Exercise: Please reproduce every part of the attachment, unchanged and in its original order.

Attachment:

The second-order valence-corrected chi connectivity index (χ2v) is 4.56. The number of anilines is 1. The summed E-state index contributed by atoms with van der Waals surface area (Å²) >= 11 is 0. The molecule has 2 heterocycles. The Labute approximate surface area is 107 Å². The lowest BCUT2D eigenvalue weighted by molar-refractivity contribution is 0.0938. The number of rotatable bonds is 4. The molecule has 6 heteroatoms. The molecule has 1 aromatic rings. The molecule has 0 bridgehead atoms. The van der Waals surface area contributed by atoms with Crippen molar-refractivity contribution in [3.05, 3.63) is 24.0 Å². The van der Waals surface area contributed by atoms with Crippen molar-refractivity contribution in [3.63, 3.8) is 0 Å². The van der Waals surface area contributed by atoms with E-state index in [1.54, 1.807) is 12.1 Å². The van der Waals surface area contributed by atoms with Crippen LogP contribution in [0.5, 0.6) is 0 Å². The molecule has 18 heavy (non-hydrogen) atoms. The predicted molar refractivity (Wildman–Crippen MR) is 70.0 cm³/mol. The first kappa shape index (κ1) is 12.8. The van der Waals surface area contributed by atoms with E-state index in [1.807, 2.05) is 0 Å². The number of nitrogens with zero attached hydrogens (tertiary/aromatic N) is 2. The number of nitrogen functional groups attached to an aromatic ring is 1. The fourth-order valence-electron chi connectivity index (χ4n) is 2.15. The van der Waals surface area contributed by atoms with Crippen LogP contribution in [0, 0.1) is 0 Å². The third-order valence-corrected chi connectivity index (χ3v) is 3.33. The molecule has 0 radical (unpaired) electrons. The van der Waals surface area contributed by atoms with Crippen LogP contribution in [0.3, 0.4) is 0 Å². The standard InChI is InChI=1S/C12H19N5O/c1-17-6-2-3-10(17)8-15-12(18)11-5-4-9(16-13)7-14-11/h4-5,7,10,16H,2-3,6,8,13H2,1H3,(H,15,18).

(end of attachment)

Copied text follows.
The second-order valence-corrected chi connectivity index (χ2v) is 4.56. The number of anilines is 1. The summed E-state index contributed by atoms with van der Waals surface area (Å²) >= 11 is 0. The molecule has 2 heterocycles. The Labute approximate surface area is 107 Å². The lowest BCUT2D eigenvalue weighted by molar-refractivity contribution is 0.0938. The number of rotatable bonds is 4. The molecule has 6 heteroatoms. The molecule has 1 aromatic rings. The molecule has 0 bridgehead atoms. The van der Waals surface area contributed by atoms with Crippen molar-refractivity contribution in [3.05, 3.63) is 24.0 Å². The van der Waals surface area contributed by atoms with Crippen molar-refractivity contribution in [3.63, 3.8) is 0 Å². The van der Waals surface area contributed by atoms with E-state index in [1.54, 1.807) is 12.1 Å². The van der Waals surface area contributed by atoms with Crippen LogP contribution in [0.5, 0.6) is 0 Å². The molecule has 18 heavy (non-hydrogen) atoms. The predicted molar refractivity (Wildman–Crippen MR) is 70.0 cm³/mol. The first kappa shape index (κ1) is 12.8. The van der Waals surface area contributed by atoms with E-state index in [1.807, 2.05) is 0 Å². The number of nitrogens with zero attached hydrogens (tertiary/aromatic N) is 2. The number of nitrogen functional groups attached to an aromatic ring is 1. The fourth-order valence-electron chi connectivity index (χ4n) is 2.15. The van der Waals surface area contributed by atoms with Crippen LogP contribution in [0, 0.1) is 0 Å². The third-order valence-corrected chi connectivity index (χ3v) is 3.33. The molecule has 0 radical (unpaired) electrons. The van der Waals surface area contributed by atoms with Crippen LogP contribution in [0.3, 0.4) is 0 Å². The standard InChI is InChI=1S/C12H19N5O/c1-17-6-2-3-10(17)8-15-12(18)11-5-4-9(16-13)7-14-11/h4-5,7,10,16H,2-3,6,8,13H2,1H3,(H,15,18).